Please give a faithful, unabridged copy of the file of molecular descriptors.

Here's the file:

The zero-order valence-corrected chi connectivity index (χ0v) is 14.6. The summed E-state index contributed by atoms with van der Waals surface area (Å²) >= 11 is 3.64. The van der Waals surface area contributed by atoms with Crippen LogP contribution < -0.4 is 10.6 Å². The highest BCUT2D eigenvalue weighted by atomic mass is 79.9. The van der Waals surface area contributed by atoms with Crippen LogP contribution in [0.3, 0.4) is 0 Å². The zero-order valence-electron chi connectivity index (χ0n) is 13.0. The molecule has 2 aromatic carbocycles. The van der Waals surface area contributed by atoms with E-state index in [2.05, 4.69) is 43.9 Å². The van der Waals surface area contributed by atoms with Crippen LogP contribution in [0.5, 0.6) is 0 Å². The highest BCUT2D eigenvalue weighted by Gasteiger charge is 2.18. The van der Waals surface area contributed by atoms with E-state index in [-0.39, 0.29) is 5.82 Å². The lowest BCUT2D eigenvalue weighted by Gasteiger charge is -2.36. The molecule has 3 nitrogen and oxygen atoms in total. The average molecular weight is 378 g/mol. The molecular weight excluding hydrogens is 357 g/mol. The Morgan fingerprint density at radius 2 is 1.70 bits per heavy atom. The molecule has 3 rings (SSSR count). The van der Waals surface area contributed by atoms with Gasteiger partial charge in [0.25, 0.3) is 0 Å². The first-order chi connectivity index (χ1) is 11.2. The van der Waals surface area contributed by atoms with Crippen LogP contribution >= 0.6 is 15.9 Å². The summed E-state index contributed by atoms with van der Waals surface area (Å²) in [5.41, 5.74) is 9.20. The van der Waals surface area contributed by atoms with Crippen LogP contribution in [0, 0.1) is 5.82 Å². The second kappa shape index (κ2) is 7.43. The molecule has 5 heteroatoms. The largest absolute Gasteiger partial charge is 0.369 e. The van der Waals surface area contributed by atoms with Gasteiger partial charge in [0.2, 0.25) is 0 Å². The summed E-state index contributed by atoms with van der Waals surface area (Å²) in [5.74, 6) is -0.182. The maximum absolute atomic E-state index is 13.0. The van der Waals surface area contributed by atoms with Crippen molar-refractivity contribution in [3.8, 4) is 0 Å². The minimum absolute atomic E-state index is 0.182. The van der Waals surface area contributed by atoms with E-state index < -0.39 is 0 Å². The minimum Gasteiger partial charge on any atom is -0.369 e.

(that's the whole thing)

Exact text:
The zero-order valence-corrected chi connectivity index (χ0v) is 14.6. The summed E-state index contributed by atoms with van der Waals surface area (Å²) >= 11 is 3.64. The van der Waals surface area contributed by atoms with Crippen LogP contribution < -0.4 is 10.6 Å². The highest BCUT2D eigenvalue weighted by atomic mass is 79.9. The van der Waals surface area contributed by atoms with Crippen LogP contribution in [0.3, 0.4) is 0 Å². The zero-order valence-electron chi connectivity index (χ0n) is 13.0. The molecule has 2 aromatic carbocycles. The van der Waals surface area contributed by atoms with E-state index in [2.05, 4.69) is 43.9 Å². The van der Waals surface area contributed by atoms with Crippen LogP contribution in [0.5, 0.6) is 0 Å². The highest BCUT2D eigenvalue weighted by Gasteiger charge is 2.18. The van der Waals surface area contributed by atoms with E-state index in [-0.39, 0.29) is 5.82 Å². The lowest BCUT2D eigenvalue weighted by Gasteiger charge is -2.36. The molecule has 3 nitrogen and oxygen atoms in total. The average molecular weight is 378 g/mol. The molecular weight excluding hydrogens is 357 g/mol. The Morgan fingerprint density at radius 2 is 1.70 bits per heavy atom. The molecule has 3 rings (SSSR count). The van der Waals surface area contributed by atoms with Gasteiger partial charge in [0.25, 0.3) is 0 Å². The first-order chi connectivity index (χ1) is 11.2. The van der Waals surface area contributed by atoms with Crippen LogP contribution >= 0.6 is 15.9 Å². The summed E-state index contributed by atoms with van der Waals surface area (Å²) in [5.41, 5.74) is 9.20. The van der Waals surface area contributed by atoms with Crippen LogP contribution in [0, 0.1) is 5.82 Å². The second kappa shape index (κ2) is 7.43. The molecule has 5 heteroatoms. The largest absolute Gasteiger partial charge is 0.369 e. The van der Waals surface area contributed by atoms with Gasteiger partial charge in [0.2, 0.25) is 0 Å². The summed E-state index contributed by atoms with van der Waals surface area (Å²) in [5.74, 6) is -0.182. The maximum absolute atomic E-state index is 13.0. The van der Waals surface area contributed by atoms with Crippen molar-refractivity contribution in [3.8, 4) is 0 Å². The minimum absolute atomic E-state index is 0.182. The van der Waals surface area contributed by atoms with E-state index < -0.39 is 0 Å². The minimum Gasteiger partial charge on any atom is -0.369 e.